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Instructional Techniques

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Reading Strategies is a label commonly used to refer to both the strategies used by students to get meaning from text and the strategies used by teachers to structure and deliver instruction. Merry Bee uses the label ‘instructional techniques’ for those instructional strategies the teacher uses and ‘reading strategies’ for those strategies the student uses in reading.
  • across the curriculum or reading in the content areas
  • anticipation guide
  • assisted reading
  • choral reading
  • cloze
  • directed reading thinking activities (DRTA)
  • dialog journal or double entry journal
  • focused imaging
  • guided reading
  • KWL and variations
  • literature circle
  • modeling, coached practice and reflection (MCR)
  • question/answer relationships (QAR)
  • questioning the author
  • readers theater
  • readers workshop
  • reciprocal teaching
  • sketch to stretch
  • Socratic questioning
  • storytelling
  • technology
  • transactional strategies instruction (TSI)
  • word walls
  • writers workshop
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Anticipation Guide


Developed by J. E. Readence, 1986
Use for small group or individual reaction.
Use in grades 2-12.

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The teacher chooses a book and writes a series of statements about the content. Students read the statements and decide if they are true or false. Then, individually or in groups, students read the text selection and compare what the author actually says with the statement sheet that they marked.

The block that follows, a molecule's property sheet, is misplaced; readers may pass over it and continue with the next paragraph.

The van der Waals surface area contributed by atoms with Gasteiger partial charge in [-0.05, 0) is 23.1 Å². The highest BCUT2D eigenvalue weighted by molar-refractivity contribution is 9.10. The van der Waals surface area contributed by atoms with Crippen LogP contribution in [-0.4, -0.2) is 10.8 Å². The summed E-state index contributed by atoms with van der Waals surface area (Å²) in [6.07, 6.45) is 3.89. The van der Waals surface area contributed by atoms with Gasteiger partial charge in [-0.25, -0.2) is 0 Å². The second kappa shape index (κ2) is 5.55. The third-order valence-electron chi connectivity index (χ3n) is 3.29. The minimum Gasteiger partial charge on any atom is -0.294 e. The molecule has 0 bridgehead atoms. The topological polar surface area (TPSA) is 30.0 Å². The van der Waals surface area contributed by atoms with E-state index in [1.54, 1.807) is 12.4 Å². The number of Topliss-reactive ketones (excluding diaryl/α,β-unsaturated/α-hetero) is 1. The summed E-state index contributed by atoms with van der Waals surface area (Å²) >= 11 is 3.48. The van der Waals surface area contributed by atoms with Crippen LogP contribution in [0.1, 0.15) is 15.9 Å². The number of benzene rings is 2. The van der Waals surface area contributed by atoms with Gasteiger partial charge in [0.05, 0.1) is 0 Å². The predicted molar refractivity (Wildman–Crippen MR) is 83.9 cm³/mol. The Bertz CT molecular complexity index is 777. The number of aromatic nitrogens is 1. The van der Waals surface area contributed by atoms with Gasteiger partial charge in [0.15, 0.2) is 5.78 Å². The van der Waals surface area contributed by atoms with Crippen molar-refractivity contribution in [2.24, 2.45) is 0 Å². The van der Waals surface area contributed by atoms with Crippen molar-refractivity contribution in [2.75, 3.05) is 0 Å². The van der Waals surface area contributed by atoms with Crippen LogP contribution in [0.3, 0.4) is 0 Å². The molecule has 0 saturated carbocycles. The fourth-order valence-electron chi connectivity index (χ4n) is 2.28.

Can be used in tandem with Reaction Guides following the reading.

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Links to resources
  • Literacy Strategy: Anticipation Guide is a one page PDF file with steps to creating an anticipation guide. For teachers of grades 6-10.
  • Anticipation Guide. Overview of the technique and step-by-step procedure. Includes an example for text about early scientists.
  • Pre-Reading Anticipation Guide. Lesson plan for teaching the use of an anticipation guide. Two versions of an article about the Aurora Borealis are provided at two different text levels. The Anticipation Guide provided works with either level. grades 3-9
  • Anticipation Guides gives description, purpose, and how to write anticipation guides. Includes an example for a text passage that talks about computers in the workplace.
An Anticipation/Reaction Guide has a little different format.
  • Anticipation/Reaction Guide. Constructing and using an Anticipation/Reaction Guide. Includes an example in PDF file format from a science lesson on cell division. For teachers of grades 6-12.
  • NCREL: Anticipation/Reaction Guide. Sample Anticipation/Reaction Guide from a science lesson on dinosaurs, developed by NCREL. For teachers of grades 5-10.
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page last updated: 4/12/05
© 2003-2005, Mary Berry. All rights reserved.